July 8, 2014 - Calling it a "stunning innovation" that is just beginning, a regional television segment features work on recording-and-stimulating brain targets in Parkinson's disease patients, which is being carried out in neuroscience research at Stanford University. The device is referred to as a "brain radio" since it can transmit information about neural activity as well as receive stimulating pulses. (KTVU)
July 9, 2014 - International Neuromodulation Society member Ashwini Sharan, MD, was quoted in a story about brain recording in epilepsy patients to try to identify seizure origin -- evaluations that can simultaneously provide information about neural circuitry and memory. (New York Times)
July 8, 2014 - NeuroSigma, Inc. recapped a number of presentations made last week at the 11th European Congress on Epileptology in Stockholm, Sweden about external trigeminal nerve stimulation, which the company plans to evaluate for drug-resistant epilepsy in a pivotal clinical trial. (PR Newswire)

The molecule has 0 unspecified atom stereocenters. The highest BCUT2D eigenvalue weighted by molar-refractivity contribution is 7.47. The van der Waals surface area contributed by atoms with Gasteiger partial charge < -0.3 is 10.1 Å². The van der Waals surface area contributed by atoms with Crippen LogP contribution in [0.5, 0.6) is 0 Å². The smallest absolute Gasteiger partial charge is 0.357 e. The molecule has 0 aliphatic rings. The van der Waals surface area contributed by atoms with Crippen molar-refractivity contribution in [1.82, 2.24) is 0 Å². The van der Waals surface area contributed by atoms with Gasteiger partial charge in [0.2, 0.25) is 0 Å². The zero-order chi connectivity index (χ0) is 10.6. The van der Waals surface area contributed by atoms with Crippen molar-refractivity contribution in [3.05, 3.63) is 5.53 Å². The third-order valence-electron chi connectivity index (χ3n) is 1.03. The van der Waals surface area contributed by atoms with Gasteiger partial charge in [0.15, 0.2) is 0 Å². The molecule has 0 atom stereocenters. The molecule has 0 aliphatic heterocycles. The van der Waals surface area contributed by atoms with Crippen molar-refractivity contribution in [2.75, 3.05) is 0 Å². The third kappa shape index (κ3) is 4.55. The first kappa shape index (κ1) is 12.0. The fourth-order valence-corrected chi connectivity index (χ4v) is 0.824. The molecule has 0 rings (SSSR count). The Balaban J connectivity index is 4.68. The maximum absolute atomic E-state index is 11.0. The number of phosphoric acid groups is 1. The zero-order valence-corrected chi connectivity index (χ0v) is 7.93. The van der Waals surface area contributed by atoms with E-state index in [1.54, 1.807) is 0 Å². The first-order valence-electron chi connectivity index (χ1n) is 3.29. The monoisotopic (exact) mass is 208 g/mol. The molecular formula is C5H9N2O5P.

July 7, 2014 - Mainstay Medical has submitted a Pre-Investigational Device Exemption Information package to the FDA concerning the company's neurostimulation device for low back pain, ReActiv8. The submission can allow requesting feedback on a proposed study design or statistical analysis plan for an Investigational Device Exemption prior to a clinical trial to establish device safety and efficacy. (Becker's Spine Review)
July 7, 2014 - The FDA has downgraded external headache treatment devices from a Class III to a Class II medical device, no longer requiring premarket approval, but instead a shorter (510)k review pathway. (Mass Device)